Sheldon Richman reviews Bryan Caplan's new book The Myth of the Rational Voter: Why Democracies Choose Bad Policies. The book presents a somewhat depressing, though brilliantly argued, analysis of exactly how poorly most voters understand economics, and why (quick summation: because they have no reason not to be irrational when it comes to voting), and what this means for limited government. Richman wonders what Caplan's thesis means for libertarian strategists:
Economic education for the public also would also seem in order. But just straightforward teaching won't be enough, for as Caplan elaborates, people hold fast to their errors through "emotional commitment." "A good teacher could change some minds, but the best teacher in the world would be lucky to convince half," he writes. Dogma dies hard.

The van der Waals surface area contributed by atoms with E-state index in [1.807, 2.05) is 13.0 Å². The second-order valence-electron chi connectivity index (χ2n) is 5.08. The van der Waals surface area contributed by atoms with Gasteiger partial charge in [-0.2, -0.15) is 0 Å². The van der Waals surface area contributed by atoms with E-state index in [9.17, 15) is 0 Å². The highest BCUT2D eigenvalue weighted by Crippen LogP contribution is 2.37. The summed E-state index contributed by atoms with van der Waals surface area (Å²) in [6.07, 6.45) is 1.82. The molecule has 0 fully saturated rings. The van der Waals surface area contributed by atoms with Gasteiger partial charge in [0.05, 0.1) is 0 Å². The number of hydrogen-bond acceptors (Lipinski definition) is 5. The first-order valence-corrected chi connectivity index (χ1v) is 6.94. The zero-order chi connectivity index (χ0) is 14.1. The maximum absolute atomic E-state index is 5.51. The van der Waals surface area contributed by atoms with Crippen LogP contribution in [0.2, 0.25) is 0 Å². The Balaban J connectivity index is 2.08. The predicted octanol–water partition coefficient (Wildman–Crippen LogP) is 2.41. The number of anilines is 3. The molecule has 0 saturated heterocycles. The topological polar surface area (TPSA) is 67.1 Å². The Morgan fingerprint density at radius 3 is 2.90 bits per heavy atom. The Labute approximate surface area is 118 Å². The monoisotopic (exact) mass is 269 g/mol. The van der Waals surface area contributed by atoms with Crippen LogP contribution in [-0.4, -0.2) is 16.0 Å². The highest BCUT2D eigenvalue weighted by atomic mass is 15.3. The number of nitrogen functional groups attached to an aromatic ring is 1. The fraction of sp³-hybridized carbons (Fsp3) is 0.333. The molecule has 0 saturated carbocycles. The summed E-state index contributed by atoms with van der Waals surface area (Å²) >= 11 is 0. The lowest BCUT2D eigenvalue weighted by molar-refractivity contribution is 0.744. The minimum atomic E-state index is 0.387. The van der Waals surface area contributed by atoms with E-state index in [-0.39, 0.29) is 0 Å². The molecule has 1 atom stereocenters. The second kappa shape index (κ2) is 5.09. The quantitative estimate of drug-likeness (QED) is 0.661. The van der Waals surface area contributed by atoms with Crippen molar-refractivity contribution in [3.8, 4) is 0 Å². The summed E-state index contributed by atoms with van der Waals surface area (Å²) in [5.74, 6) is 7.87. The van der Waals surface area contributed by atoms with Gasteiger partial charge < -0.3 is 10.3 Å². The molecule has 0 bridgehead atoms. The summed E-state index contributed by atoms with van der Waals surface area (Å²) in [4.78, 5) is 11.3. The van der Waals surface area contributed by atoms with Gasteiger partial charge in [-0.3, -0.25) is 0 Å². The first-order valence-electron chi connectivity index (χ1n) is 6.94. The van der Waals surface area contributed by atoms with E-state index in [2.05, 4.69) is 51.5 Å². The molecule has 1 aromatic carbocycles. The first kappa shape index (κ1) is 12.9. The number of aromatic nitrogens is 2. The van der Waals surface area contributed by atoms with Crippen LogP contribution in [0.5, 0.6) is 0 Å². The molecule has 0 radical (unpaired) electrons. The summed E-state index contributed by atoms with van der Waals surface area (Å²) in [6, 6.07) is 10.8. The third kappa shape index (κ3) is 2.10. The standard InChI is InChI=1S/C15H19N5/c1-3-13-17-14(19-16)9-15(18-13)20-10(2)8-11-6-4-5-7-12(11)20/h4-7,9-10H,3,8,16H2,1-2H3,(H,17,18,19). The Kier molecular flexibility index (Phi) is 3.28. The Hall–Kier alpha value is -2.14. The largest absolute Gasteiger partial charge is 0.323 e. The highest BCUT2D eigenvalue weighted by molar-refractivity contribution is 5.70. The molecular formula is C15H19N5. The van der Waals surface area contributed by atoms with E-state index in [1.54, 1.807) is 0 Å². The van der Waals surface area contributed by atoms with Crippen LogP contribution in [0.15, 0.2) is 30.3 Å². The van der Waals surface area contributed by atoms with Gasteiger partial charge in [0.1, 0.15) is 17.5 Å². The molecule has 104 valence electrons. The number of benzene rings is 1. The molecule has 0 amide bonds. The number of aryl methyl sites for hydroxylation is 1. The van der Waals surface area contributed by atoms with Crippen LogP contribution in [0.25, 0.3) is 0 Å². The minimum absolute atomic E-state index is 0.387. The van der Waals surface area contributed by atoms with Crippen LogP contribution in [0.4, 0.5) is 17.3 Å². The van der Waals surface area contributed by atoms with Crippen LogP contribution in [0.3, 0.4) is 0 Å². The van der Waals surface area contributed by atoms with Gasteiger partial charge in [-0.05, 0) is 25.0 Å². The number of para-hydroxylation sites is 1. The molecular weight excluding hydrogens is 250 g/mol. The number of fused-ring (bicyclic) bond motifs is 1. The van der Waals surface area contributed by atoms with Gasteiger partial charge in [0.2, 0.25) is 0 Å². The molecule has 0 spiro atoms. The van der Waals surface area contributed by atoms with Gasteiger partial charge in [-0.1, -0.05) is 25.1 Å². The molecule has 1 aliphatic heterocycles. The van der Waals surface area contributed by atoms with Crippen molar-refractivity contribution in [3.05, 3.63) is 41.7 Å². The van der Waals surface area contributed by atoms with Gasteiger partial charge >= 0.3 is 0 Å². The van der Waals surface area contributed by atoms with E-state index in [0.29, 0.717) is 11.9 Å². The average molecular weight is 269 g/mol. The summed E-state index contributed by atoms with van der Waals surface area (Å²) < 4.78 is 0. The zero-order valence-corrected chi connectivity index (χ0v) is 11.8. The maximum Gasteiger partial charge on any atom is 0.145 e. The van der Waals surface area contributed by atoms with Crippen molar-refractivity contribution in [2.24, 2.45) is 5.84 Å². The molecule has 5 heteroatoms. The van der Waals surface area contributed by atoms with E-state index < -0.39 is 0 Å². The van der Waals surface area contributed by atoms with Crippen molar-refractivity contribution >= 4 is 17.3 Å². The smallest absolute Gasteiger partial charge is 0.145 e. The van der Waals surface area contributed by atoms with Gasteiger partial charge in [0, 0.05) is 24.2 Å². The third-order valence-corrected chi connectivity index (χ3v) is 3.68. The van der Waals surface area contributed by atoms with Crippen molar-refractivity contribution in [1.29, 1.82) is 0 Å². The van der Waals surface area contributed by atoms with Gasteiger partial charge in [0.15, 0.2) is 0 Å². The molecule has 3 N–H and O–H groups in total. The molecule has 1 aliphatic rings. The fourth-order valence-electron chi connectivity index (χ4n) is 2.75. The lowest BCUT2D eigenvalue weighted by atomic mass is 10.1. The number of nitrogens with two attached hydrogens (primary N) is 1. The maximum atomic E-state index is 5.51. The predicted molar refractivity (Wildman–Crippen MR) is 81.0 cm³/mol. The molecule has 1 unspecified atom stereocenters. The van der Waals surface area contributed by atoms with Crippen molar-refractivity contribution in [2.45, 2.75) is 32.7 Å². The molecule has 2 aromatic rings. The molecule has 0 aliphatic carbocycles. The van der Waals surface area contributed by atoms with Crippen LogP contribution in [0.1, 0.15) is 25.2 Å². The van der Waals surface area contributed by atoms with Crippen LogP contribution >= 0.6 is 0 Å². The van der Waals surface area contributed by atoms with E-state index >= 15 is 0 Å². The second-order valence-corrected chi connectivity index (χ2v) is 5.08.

At the very least, this implies that the case for liberty must be pressed across the entire cultural front, especially in movies and novels where emotions as well as reason can be appealed to. We must find emotional commitments in the population that are consistent with freedom. Libertarian strategic wisdom may well begin with Jonathan Swift's insight: "It is useless to attempt to reason a man out of a thing he was never reasoned into.
Previous blogging on Caplan's book, summarizing what both the New York Times and In These Times had to say about it.